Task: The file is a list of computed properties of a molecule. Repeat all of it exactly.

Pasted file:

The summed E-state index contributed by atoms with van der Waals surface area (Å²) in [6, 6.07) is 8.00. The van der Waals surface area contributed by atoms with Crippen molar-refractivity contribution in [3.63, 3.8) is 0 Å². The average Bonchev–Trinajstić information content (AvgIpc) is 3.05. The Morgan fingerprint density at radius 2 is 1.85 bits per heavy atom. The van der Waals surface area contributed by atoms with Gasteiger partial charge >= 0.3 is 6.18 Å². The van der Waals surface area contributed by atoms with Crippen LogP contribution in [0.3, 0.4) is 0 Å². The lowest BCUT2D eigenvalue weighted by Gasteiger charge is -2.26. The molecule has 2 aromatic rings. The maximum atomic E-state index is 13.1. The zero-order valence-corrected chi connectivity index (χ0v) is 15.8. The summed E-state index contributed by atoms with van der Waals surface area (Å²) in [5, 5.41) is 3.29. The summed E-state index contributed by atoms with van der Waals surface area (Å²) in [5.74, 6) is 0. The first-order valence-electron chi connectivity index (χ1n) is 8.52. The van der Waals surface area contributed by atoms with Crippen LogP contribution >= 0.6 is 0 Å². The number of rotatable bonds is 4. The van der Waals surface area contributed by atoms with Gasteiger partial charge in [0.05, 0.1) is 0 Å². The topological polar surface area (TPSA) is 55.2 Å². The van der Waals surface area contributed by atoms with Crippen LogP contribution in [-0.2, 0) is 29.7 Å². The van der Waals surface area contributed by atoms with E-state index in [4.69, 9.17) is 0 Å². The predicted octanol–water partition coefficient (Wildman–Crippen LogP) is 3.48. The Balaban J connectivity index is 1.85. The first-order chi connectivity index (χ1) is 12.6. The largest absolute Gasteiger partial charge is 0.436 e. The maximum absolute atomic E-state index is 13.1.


The summed E-state index contributed by atoms with van der Waals surface area (Å²) in [6, 6.07) is 8.00. The van der Waals surface area contributed by atoms with Crippen molar-refractivity contribution in [3.63, 3.8) is 0 Å². The average Bonchev–Trinajstić information content (AvgIpc) is 3.05. The Morgan fingerprint density at radius 2 is 1.85 bits per heavy atom. The van der Waals surface area contributed by atoms with Gasteiger partial charge >= 0.3 is 6.18 Å². The van der Waals surface area contributed by atoms with Crippen LogP contribution in [0.3, 0.4) is 0 Å². The lowest BCUT2D eigenvalue weighted by Gasteiger charge is -2.26. The molecule has 2 aromatic rings. The maximum atomic E-state index is 13.1. The zero-order valence-corrected chi connectivity index (χ0v) is 15.8. The summed E-state index contributed by atoms with van der Waals surface area (Å²) in [5, 5.41) is 3.29. The summed E-state index contributed by atoms with van der Waals surface area (Å²) in [5.74, 6) is 0. The first-order valence-electron chi connectivity index (χ1n) is 8.52. The van der Waals surface area contributed by atoms with Crippen LogP contribution >= 0.6 is 0 Å². The number of rotatable bonds is 4. The van der Waals surface area contributed by atoms with Gasteiger partial charge in [0.05, 0.1) is 0 Å². The topological polar surface area (TPSA) is 55.2 Å². The van der Waals surface area contributed by atoms with Crippen LogP contribution in [-0.2, 0) is 29.7 Å². The van der Waals surface area contributed by atoms with E-state index in [4.69, 9.17) is 0 Å². The predicted octanol–water partition coefficient (Wildman–Crippen LogP) is 3.48. The Balaban J connectivity index is 1.85. The first-order chi connectivity index (χ1) is 12.6. The largest absolute Gasteiger partial charge is 0.436 e. The maximum absolute atomic E-state index is 13.1.